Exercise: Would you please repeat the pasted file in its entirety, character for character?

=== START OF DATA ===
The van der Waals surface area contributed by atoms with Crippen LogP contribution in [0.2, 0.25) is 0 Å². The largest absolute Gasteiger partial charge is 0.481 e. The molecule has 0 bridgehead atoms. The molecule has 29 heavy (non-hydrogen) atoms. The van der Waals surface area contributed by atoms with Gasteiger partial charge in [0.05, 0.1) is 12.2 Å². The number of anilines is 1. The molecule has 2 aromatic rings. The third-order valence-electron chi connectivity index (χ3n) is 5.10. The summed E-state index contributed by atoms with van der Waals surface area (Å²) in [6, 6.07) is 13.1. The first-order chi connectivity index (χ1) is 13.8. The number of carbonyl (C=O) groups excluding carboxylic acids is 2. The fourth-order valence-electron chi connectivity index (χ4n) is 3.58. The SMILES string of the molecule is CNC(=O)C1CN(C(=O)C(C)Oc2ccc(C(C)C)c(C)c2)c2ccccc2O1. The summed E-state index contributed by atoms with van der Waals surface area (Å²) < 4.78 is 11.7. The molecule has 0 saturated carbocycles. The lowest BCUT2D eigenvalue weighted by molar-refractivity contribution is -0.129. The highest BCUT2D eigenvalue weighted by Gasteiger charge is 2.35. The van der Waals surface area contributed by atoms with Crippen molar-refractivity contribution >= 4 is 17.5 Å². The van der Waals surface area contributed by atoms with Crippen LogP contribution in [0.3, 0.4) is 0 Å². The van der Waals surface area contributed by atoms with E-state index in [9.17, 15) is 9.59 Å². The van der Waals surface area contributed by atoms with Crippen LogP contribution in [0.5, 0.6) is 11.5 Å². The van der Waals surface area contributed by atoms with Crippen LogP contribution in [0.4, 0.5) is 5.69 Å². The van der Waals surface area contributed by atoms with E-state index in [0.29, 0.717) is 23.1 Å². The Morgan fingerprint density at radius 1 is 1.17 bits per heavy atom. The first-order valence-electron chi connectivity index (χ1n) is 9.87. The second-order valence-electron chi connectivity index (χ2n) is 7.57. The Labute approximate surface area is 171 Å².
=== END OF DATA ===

The van der Waals surface area contributed by atoms with Crippen LogP contribution in [0.2, 0.25) is 0 Å². The largest absolute Gasteiger partial charge is 0.481 e. The molecule has 0 bridgehead atoms. The molecule has 29 heavy (non-hydrogen) atoms. The van der Waals surface area contributed by atoms with Gasteiger partial charge in [0.05, 0.1) is 12.2 Å². The number of anilines is 1. The molecule has 2 aromatic rings. The third-order valence-electron chi connectivity index (χ3n) is 5.10. The summed E-state index contributed by atoms with van der Waals surface area (Å²) in [6, 6.07) is 13.1. The first-order chi connectivity index (χ1) is 13.8. The number of carbonyl (C=O) groups excluding carboxylic acids is 2. The fourth-order valence-electron chi connectivity index (χ4n) is 3.58. The SMILES string of the molecule is CNC(=O)C1CN(C(=O)C(C)Oc2ccc(C(C)C)c(C)c2)c2ccccc2O1. The summed E-state index contributed by atoms with van der Waals surface area (Å²) < 4.78 is 11.7. The molecule has 0 saturated carbocycles. The lowest BCUT2D eigenvalue weighted by molar-refractivity contribution is -0.129. The highest BCUT2D eigenvalue weighted by Gasteiger charge is 2.35. The van der Waals surface area contributed by atoms with Crippen molar-refractivity contribution >= 4 is 17.5 Å². The van der Waals surface area contributed by atoms with Crippen LogP contribution in [0.3, 0.4) is 0 Å². The van der Waals surface area contributed by atoms with E-state index in [9.17, 15) is 9.59 Å². The van der Waals surface area contributed by atoms with Crippen LogP contribution in [0.5, 0.6) is 11.5 Å². The van der Waals surface area contributed by atoms with Crippen LogP contribution in [0.4, 0.5) is 5.69 Å². The van der Waals surface area contributed by atoms with E-state index in [0.29, 0.717) is 23.1 Å². The Morgan fingerprint density at radius 1 is 1.17 bits per heavy atom. The first-order valence-electron chi connectivity index (χ1n) is 9.87. The second-order valence-electron chi connectivity index (χ2n) is 7.57. The Labute approximate surface area is 171 Å².